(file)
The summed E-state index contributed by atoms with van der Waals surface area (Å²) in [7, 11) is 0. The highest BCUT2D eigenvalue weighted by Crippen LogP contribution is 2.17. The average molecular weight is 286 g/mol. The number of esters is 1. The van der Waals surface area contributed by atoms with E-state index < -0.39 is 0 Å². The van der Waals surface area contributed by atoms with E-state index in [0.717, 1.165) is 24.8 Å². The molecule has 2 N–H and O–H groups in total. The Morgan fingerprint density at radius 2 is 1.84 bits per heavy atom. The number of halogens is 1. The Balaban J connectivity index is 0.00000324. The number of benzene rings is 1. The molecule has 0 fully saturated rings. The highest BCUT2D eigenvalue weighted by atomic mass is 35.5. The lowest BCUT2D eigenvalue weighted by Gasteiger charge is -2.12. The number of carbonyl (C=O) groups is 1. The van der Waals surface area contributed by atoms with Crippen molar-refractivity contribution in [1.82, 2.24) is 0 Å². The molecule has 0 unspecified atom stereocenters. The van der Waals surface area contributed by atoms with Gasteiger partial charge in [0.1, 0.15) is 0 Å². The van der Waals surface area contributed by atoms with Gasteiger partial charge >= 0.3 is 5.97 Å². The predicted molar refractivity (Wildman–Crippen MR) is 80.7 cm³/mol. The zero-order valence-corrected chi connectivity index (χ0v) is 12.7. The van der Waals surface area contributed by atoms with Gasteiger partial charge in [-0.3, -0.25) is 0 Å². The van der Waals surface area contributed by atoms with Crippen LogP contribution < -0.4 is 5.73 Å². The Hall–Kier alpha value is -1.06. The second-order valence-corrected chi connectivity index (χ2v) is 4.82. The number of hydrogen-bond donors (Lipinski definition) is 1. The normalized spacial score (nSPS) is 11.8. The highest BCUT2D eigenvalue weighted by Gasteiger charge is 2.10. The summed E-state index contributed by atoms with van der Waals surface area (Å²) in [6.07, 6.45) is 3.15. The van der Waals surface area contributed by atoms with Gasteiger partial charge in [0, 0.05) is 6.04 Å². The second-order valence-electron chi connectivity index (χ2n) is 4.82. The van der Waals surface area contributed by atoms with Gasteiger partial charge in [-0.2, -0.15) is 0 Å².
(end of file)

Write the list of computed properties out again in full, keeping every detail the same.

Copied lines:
The summed E-state index contributed by atoms with van der Waals surface area (Å²) in [7, 11) is 0. The highest BCUT2D eigenvalue weighted by Crippen LogP contribution is 2.17. The average molecular weight is 286 g/mol. The number of esters is 1. The van der Waals surface area contributed by atoms with E-state index < -0.39 is 0 Å². The van der Waals surface area contributed by atoms with E-state index in [0.717, 1.165) is 24.8 Å². The molecule has 2 N–H and O–H groups in total. The Morgan fingerprint density at radius 2 is 1.84 bits per heavy atom. The number of halogens is 1. The Balaban J connectivity index is 0.00000324. The number of benzene rings is 1. The molecule has 0 fully saturated rings. The highest BCUT2D eigenvalue weighted by atomic mass is 35.5. The lowest BCUT2D eigenvalue weighted by Gasteiger charge is -2.12. The number of carbonyl (C=O) groups is 1. The van der Waals surface area contributed by atoms with Crippen molar-refractivity contribution in [1.82, 2.24) is 0 Å². The molecule has 0 unspecified atom stereocenters. The van der Waals surface area contributed by atoms with Gasteiger partial charge in [0.1, 0.15) is 0 Å². The van der Waals surface area contributed by atoms with Gasteiger partial charge >= 0.3 is 5.97 Å². The predicted molar refractivity (Wildman–Crippen MR) is 80.7 cm³/mol. The zero-order valence-corrected chi connectivity index (χ0v) is 12.7. The van der Waals surface area contributed by atoms with Gasteiger partial charge in [-0.3, -0.25) is 0 Å². The van der Waals surface area contributed by atoms with Crippen LogP contribution < -0.4 is 5.73 Å². The Hall–Kier alpha value is -1.06. The second-order valence-corrected chi connectivity index (χ2v) is 4.82. The number of hydrogen-bond donors (Lipinski definition) is 1. The normalized spacial score (nSPS) is 11.8. The highest BCUT2D eigenvalue weighted by Gasteiger charge is 2.10. The summed E-state index contributed by atoms with van der Waals surface area (Å²) in [6.07, 6.45) is 3.15. The van der Waals surface area contributed by atoms with Gasteiger partial charge in [0, 0.05) is 6.04 Å². The second-order valence-electron chi connectivity index (χ2n) is 4.82. The van der Waals surface area contributed by atoms with Gasteiger partial charge in [-0.2, -0.15) is 0 Å².